Eye For Film >> Movies >> Hunt For The Wilderpeople (2016) Film Review
Hunt For The Wilderpeople
Reviewed by: Amber Wilkinson
Taika Waititi knows growing up isn't child's play but he also respects childhood as a place of adventure, where spontaneity rules and the possibilities are only limited by imagination. He returns to the quirky backdrop of rural New Zealand employed so well in 2010's Boy for this adaptation of Barry Crump's Wild Pork and Watercress, an adventure romp with the feel of a modern day fairytale that is one of those rare films that is likely to appeal as much to parents as it does to their children.
Julian Dennison is terrific as young Ricky Baker, the unlikely hero of the story, proving more than a match in terms of screen presence for the older actors, including Sam Neill. Ricky, one of the many chapter intertitles informs us, is "a real bad egg", a podgy kid who has been bounced from foster home to foster home leaving a trail of destruction in his wake - captured in typical Waititi style in a rapid-fire series of scenes showing him in the aftermath of everything from graffiti to arson. When he arrives at the middle-of-nowhere farmhouse of his latest would-be carers Bella (Rima Te Wiata, in a warm and beautifully timed performance) and Hector (Neill), it takes just long enough for his hard-nosed child welfare officer (Rachel House) to detail a litany of his failings for him to walk around the building and immediately get back in the car.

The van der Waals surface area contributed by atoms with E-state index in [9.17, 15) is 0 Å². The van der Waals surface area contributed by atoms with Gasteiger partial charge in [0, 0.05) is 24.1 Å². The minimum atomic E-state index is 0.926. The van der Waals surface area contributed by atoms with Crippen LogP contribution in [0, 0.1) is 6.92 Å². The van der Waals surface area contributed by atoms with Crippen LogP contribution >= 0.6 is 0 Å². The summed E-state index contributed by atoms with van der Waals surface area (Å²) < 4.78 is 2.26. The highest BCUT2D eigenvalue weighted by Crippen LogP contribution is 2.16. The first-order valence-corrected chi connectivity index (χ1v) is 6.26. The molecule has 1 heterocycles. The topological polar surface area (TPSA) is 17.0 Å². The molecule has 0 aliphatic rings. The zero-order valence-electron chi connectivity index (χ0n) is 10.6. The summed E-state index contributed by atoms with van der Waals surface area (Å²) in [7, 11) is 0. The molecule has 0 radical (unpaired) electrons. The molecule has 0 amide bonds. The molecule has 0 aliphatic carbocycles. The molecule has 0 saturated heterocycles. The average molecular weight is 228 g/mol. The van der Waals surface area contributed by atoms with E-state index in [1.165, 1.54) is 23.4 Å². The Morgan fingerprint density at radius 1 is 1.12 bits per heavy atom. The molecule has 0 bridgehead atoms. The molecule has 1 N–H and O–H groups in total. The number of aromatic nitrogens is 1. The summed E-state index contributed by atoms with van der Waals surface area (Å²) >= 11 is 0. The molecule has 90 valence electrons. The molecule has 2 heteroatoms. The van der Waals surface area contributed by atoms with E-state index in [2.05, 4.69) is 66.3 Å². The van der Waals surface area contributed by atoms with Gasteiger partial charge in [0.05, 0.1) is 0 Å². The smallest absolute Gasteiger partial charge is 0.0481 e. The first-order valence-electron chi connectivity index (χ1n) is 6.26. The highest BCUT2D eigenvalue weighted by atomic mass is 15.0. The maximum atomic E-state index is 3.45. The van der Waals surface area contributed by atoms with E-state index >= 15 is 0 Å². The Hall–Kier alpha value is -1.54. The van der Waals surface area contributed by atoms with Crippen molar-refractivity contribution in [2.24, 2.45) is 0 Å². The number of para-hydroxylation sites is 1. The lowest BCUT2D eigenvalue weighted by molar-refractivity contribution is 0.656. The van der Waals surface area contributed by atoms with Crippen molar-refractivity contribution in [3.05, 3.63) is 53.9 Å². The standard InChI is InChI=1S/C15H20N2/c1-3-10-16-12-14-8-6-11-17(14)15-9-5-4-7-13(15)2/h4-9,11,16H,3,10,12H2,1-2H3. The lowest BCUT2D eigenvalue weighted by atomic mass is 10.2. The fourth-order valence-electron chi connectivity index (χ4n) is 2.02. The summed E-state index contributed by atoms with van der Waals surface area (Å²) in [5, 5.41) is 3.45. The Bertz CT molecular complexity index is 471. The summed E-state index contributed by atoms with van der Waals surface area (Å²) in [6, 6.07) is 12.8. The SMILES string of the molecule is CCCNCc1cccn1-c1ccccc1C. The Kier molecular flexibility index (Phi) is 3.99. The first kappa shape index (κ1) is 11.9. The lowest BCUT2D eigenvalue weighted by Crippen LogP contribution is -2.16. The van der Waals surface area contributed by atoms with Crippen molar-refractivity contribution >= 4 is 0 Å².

Bella - a woman with an easy smile and a love of novelty jumpers - is no ordinary foster mum, however, and quickly sizes him up. "Are you hungry?" she asks, before looking him up and down and adding, "Of course you are. Just look at you." This sort of off-kilter conversation is part and parcel of the film, with the gruff Hector soon asking: "Have you ever worked on a farm - or are you just ornamental?"
As is the way with fairy stories, however, things rarely stay comfortable for long and despite Ricky fitting into this offbeat set-up, fate is about to deal a blow that will lead he and Hec to take to the bush, while the authorities set up a man (and boy) hunt. The remainder of the movie is part buddy adventure, part gentle comedy hat-tip to films like Sleeping Dogs and a hell of a lot of fun. Waititi barely stops for breath as Ricky and Hec run the gamut of trouble from a broken ankle to encounters with dicey hunters, who come to believe Hec is "a perv" and a conspiracy theorist, played with gusto by Rhys Darby.
He may be covering some familiar odd couple territory but the key to Waititi's success is the way he balances the comedy and more serious moments, such as when he deftly moves us from cheers of triumph to silence at tragedy within seconds in a scene involving a wild boar, while sacrificing not one jot of momentum along the way. His comedy thrives on the absurd and is made all the more successful because of Neill's understated performance, the perfect foil to Dennison's brash city kid. The end result is as warm, surprising and thoughtful as an unexpected hot water bottle in your bed on a cold night.Reviewed on: 25 Jan 2016